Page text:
Carrie Lam says Hong Kong hasn’t become ‘just another Chinese city’

Hong Kong leader Carrie Lam said the national security law was “absolutely necessary” to ensure Hong Kong’s stability.

In an interview with CNBC on Friday, Lam said: “Looking back, I think the enactment and implementation of a national security law, as well as the subsequent improvements to the electoral system, are absolutely necessary to ensure Hong Kong’s continuous stability and prosperity. “

“And if I may just add, stability is extremely important for Hong Kong to maintain and enhance status as an international financial center,” Hong Kong’s chief executive told CNBC’s Emily Tan and Martin Soong.

Lam also said the exodus of expatriates and foreigners from Hong Kong in recent months was not due to the newly enacted national security law — seen by some as Beijing’s tightening of its grip over the city — but as a result of the strict pandemic controls and measures that “make people very impatient.”

Carrie Lam, chief executive of the Hong Kong Special Administrative Region, speaks at a press conference in Hong Kong, south China, Feb. 4, 2022.

Lui Siu Wai | Xinhua News Agency | Getty Images

‘One country, two systems’

When people complain there’s no freedom, this is not the situation in Hong Kong. Hong Kong is as free as ever.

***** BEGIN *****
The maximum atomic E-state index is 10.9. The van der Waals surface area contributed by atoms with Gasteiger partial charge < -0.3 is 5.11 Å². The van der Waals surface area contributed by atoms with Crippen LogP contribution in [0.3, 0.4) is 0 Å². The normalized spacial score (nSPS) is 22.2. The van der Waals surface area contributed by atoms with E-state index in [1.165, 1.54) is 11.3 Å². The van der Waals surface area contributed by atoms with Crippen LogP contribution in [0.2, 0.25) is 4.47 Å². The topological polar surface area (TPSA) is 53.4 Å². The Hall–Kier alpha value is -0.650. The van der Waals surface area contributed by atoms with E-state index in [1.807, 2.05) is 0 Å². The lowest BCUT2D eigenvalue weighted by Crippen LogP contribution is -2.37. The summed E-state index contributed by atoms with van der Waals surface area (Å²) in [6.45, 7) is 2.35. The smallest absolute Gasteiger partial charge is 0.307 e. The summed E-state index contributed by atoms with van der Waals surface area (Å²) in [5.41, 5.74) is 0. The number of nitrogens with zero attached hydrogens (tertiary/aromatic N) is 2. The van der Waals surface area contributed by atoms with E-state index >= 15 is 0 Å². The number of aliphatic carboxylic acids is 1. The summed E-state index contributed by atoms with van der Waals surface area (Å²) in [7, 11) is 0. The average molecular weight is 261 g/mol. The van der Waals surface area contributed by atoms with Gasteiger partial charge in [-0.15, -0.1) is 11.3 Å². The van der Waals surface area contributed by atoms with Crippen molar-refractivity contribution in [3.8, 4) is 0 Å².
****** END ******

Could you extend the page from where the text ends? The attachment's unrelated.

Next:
Carrie Lam

Hong Kong chief executive

Lam insisted that Hong Kong’s freedoms and autonomy remained intact and had not expired ahead of 2047, despite propaganda pushed by some Western media outlets.

“I sometimes find it very disturbing that a lot of Western media try to portray Hong Kong as just another Chinese city and have no proper recognition or understanding of ‘one country, two systems,'” she said.

She said mainland Chinese officials believed that the “one country, two systems” principle was the “best institutional arrangement to ensure Hong Kong’s stability and prosperity.”

Alongside Beijing, Lam said she looked forward to the “continuation of what is in the Basic Law, including the upholding of the individual rights and freedoms, the practice of Hong Kong’s capitalist system, and all the high degree of autonomy that has been given to Hong Kong.”

“When people complain there’s no freedom, this is not the situation in Hong Kong. Hong Kong is as free as ever, whether it’s in the freedom of expression, in the freedom of assembly, in the media, and so on.”

national security law

Despite the protests and riots, the implementation of the national security law and the earlier extradition bill were needed for Hong Kong to find its feet around the right laws to protect national interests, Lam said.

She said this was crucial as Hong Kong had yet to establish its own institutions and legal systems to protect national interests, security and sovereignty more than two decades after the handover to China.

Freedoms are not absolute. Freedoms have to be sort of restrained, where there is a public interest. And no public interest could be more superior than national interest.

Carrie Lam

Hong Kong chief executive